training hundreds of Brazilian personnel at the International Police Academy in Washington. Nixon complacently expressed his view in 1971: “We know that as Brazil goes, so will go the rest of the Latin American continent.” Indeed, Brazil’s economic and military penetration of the rest of Latin America fits the overall U.S. strategy of decentralizing its power over the continent. Brazil has a common border with every other South American state except Chile and Ecudor. Its influence has spread to all its neighbors, near and far: while Chile represented the main continental rival before the September 11 coup, the focus of rivalry is now Peronist Argentina. In Paraguay, Brazil has won a major victory by helping to finance the Itaipu dam. .This will give the Brazilians an important influence in Paraguay and enable them to control the waters of the Parana river which flow into Argentina. In the other intermediary state, Uruguay, Brazil threatened to intervene militarily in the event of a Left victory in the 1971 elections and now patron&es the Bordaberry dictatorship. Brazilian influence helped install Banzer in Bolivia in August 1971. Brazilian interrogators flew to Chile to help the military junta after the coup, and a Brazilian football team was flown in to play in the Santiago stadium when Russia refused to send its team. In a tour of Andean capitals in July 1973, Foreign Minister Gibson Barbosa signed credit agreements with Peru, Bolivia, Ecuador and Colombia, and Petrobras, the state oil concern, is involved in Ecuador, Venezuela and Colombia. I x Across the Atlantic, Brazil is strengthening its ties with African states to boost. exports of Brazilian manufactured products. While Brazil has the largest timber reserves in the world, it is now planning to import timber from the West African state of Gabon. Not that politics are neglected: under the transparent banner of solidarity between Portuguese-speaking‘ countries, the Brazilian junta has invested heavily in Portugal’s African colonies as a means of supporting a like-minded regime; African liberation movements claim that Brazil has troops to aid Portugal’s colonial forces. Although firmly in command at home, the junta has been disturbed by recent trends in ’ world diplomacy. Bred in a classic anticommunism, they are opposed to the conciliatory approach to socialist countries being shown in Washington, Tokyo and the capitals of Western Europe. The junta has let it be known that in a world deprived of firm Christian leadership, Brazil is ready to assume a “more important” role. This is an ironic and plausible fantasy in the tenth year of the dictatorship, but one that will become concrete in the person of General Ernest0 Geisel, the man nominated to become president in March 1974. Geisel appears to represent a more rational and active style of executive power than that of his three predecessors: the lusterless Caste110 Branco (1964-1967), the manic Costa e Silva (1967-1969) and the thuggish Garrastazu Medici (1969-1974). He is rumored to favor a slightly more nationalist economy policy, having been the director of Petrobras until his nomination, and he is almost certain to remove Delfim Netto as economic minister. Rumors also suggest that Geisel will encourage i- oomewhat more liberal regime. This is termed “political decompression” or, as one sycophantic newspaper commentator put it, the attempt “to promote the re-encounter of the Revolution with its democratic inspirations .” No one can tell. Every president has promised liberalization and-a return to the constitution, but then has done nothing.Politics within the military are opaque, but the younger officers, members of an ultra-rightist faction known as the “Indonesians ,” favor intensified repression and have in the past blocked attempts by higher officers favoring.-a slight relaxation. There is nothing in Geisel’s own political record or in his choice of henchmen to suggest that liberalization is on the way. The vice-presidential nominee is General Adalberto Pereira dos San&, a known hardliner. Nor has 1973 been a ‘liberal’ year: the Death Squadron has become more active after two years of obscurity; several opponents have been shot by police in mysterious circumstances. Geisel himself has let it be known that, in his view, “the confinement of the armed forces to activities which are strictly related to national security is absurd.” We can be sure, however, that in the second decade of military rule, the torture-the direct mutilation of political opponents and the indirect economic torture of tens of millions-will go on.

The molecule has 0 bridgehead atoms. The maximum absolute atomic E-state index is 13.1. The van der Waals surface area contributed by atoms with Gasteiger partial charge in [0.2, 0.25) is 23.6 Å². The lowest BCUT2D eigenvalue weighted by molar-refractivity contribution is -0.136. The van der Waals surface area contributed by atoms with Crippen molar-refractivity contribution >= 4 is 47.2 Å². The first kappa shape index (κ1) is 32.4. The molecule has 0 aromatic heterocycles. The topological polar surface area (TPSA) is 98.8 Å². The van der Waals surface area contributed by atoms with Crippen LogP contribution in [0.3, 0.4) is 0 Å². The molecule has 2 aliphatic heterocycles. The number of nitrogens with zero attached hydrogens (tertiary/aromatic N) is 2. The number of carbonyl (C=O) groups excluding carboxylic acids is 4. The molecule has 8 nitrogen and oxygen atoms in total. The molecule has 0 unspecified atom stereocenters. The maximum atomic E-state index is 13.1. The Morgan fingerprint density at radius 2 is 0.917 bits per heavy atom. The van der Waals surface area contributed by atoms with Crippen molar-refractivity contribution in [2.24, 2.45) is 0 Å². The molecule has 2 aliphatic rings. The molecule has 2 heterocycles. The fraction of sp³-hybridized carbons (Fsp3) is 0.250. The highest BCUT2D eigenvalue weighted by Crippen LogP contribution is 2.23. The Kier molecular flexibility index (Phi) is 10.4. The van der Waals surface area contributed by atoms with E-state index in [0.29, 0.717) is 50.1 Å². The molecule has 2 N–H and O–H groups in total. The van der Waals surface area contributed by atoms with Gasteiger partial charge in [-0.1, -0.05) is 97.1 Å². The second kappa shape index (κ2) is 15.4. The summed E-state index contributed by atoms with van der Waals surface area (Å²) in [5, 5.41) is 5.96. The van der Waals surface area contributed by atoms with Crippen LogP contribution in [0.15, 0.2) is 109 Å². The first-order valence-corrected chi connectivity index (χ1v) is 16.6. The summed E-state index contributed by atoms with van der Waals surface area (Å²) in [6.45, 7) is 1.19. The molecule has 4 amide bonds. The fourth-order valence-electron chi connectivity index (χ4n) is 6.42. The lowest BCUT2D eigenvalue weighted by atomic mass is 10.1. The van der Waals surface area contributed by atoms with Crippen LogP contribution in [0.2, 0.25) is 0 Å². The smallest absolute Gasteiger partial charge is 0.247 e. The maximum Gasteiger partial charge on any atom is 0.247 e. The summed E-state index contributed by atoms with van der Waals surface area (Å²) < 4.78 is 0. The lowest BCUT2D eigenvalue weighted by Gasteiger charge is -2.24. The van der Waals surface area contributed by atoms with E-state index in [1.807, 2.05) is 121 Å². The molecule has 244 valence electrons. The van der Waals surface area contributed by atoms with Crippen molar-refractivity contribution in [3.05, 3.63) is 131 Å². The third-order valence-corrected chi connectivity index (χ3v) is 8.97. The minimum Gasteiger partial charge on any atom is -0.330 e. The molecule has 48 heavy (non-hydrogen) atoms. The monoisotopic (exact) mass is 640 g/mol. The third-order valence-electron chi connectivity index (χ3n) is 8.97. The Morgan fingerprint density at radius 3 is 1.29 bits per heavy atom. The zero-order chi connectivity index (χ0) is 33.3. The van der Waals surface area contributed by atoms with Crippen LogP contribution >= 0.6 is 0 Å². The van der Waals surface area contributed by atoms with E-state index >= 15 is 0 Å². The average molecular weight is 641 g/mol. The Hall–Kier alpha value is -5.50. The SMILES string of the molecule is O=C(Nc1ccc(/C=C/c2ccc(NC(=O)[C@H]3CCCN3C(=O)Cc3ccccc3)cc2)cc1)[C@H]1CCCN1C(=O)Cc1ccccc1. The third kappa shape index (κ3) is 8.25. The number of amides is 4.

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The role of theory in revolutionary struggle has long been debated, a situation which somewhat redundantly leads to theorizing about theory. In this article Steve Izma suggests that left political groups too often overemphasize the importance of theory to the point of irrelevance, or, more dangerously, political -elitism. He also attempts to point out that this overemphasis has arisen because of basic assumptions within the development of Marxist theory. Much of this article is an expansion of the talk given two weeks ago by Calvin Normore, entitled “Anarchism and revolutionary organization” as part of the campus forum series. When I was taking engineering classes a few years ago it was easy for me to call them boring. But when exam time came around, the boredom soon transformed into oppression: my failure to grasp the content of the classes became tortuous in the exam room. I soon realized, however, that the content of the courses was a secondary problem. One of the most important reasons why I found it so hard to get at the content was the way in which the professor or lecturer held it so high over my head. It was his knowledge; he had sweated for years under some other overlord professor to get it and he was going to make us go through similar mindbending study programs and lecture sessions before we earned the right to be known as intelligent people. The teachers glowed in having this power over us and almost every aspect of the classroom situation manifested it: his knowledge was so valuable that only classes of at least 150 students represented sufficient economic value for * him to be there; he was centrally located “on stage”; he talked most of the time, others asked a few questions; and, of course, student evaluation was totally up to him. The lecturer controlled the knowledge and it was exclusively his experience which dictated the application of the knowledge. The discussion of any of our relevant experiences was stifled by the whole classroom structure. But the lab experiments were a stark contrast this. Here the knowledge and the abstractions of the classroom began to make sense; we were doing something concrete with that knowledge and generating new knowledge at the same time. Each work-term we spent in industry was an even better example of this: here our experiences played a far more crucial role in our learning process than they ever could in a classroom. In experiments and in the workplace we applied knowledge to experience and experience to knowledge; this made- the classroom situations seem archaic or a waste of time. But it was also evident that the content of the classroom could not be altered or made more relevant’ unless the power structures of not only the classroom but of 5 the whole -, university were grappled with.